Cutting down a shrub can open up your landscape or address unhealthy plant issues. Some landscape shrubs can grow 15 feet or more, so wrangling the branches to cut them down can be challenging. Work in smaller chunks to cut down shrubs to make the job more manageable.
Cut Off the Branches
You need to get to the base of the shrub to remove it from the ground, but that can be challenging with branches spreading out in all directions, especially on a very full, large shrub. Start with bypass loppers to cut off the smaller portions of the branches that you can access easily. Work from the outside toward the center of the shrub, removing branches as you go.
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When you reach the middle of the shrub, the branches will get thicker and might be too large for the loppers. Switch to a pruning saw or even a chainsaw if necessary to remove the remaining branches to cut it down so there's just a small trunk left. Sanitize the pruning tools after you're done working, especially if you're cutting down a shrub that's dying or diseased.
Dig Up the Trunk
Using a pointed shovel, work around the trunk on all sides to dig it loose. Remove soil from around the trunk and cut through the roots as you dig. Use your weight to push the shovel into the dirt and loosen the trunk. You likely won't be able to dig up the trunk completely at this point. You're just trying to loosen it and prepare it for removal.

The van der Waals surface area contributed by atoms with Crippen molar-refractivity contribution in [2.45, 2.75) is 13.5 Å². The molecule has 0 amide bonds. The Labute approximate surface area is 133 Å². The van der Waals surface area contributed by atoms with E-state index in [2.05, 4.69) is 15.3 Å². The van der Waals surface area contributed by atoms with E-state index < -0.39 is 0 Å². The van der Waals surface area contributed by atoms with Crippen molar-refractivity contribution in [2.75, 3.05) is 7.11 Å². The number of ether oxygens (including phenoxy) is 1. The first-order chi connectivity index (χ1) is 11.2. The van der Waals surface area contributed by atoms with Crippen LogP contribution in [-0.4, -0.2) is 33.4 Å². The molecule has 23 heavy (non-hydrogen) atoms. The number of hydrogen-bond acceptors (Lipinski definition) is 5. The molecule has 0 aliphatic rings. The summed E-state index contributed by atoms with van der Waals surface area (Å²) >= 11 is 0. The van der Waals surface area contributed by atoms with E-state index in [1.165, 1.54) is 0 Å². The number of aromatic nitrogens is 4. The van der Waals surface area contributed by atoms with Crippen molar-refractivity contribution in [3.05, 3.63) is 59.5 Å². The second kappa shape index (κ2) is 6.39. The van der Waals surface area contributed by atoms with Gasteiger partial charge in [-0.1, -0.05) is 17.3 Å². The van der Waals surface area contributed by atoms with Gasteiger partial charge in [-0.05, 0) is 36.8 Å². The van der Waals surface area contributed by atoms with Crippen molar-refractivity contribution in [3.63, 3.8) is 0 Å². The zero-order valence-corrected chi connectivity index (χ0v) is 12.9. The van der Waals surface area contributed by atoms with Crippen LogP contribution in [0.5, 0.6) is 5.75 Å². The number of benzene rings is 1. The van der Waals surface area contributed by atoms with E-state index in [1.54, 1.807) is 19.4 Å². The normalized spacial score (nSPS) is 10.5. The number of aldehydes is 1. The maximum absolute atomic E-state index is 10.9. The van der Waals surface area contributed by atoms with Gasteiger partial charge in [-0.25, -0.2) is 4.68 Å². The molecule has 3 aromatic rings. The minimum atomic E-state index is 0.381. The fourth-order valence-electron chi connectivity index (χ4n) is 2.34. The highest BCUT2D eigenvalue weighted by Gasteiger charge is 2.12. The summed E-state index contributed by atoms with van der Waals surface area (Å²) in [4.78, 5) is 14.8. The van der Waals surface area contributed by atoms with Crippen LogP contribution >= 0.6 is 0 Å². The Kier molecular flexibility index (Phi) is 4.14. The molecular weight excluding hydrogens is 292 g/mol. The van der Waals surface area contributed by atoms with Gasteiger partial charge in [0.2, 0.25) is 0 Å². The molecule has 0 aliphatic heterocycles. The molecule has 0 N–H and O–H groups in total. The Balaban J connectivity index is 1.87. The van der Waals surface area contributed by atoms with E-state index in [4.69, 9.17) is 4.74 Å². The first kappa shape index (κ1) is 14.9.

Cut the Shrub Roots
Your shovel will only cut through smaller roots. You'll likely need more help from a garden mattock, which is similar to a pickaxe. This tool is designed for cutting through roots, as well as loosening hard dirt. Work around all sides of the trunk, using the mattock to sever the deep roots to free the trunk from them.
Pry Up the Stump
Once the roots are cut on all sides, grab the trunk and pull it from the ground. If the trunk resists, force the shovel underneath the trunk and pry it out of the ground. Keep your mattock nearby in case you need to cut through additional roots that you uncover as you pry the stump out of the ground.
You can also use glyphosate herbicide on the remaining roots to kill them. If it's been a while since you cut the roots, you'll need to make a fresh cut to ensure the herbicide penetrates the roots. Apply the herbicide using the package instructions. Be careful that the herbicide doesn't travel to other plants or shrubs that you want to keep.
Clean Up the Area
You likely won't remove all of the roots, especially if the shrub has an extensive root system. However, you can clean up any debris you see in or near the hole. Add the branches to your compost pile or prepare them for collection if your city offers yard waste pickup. Fill in the hole where the stump once grew.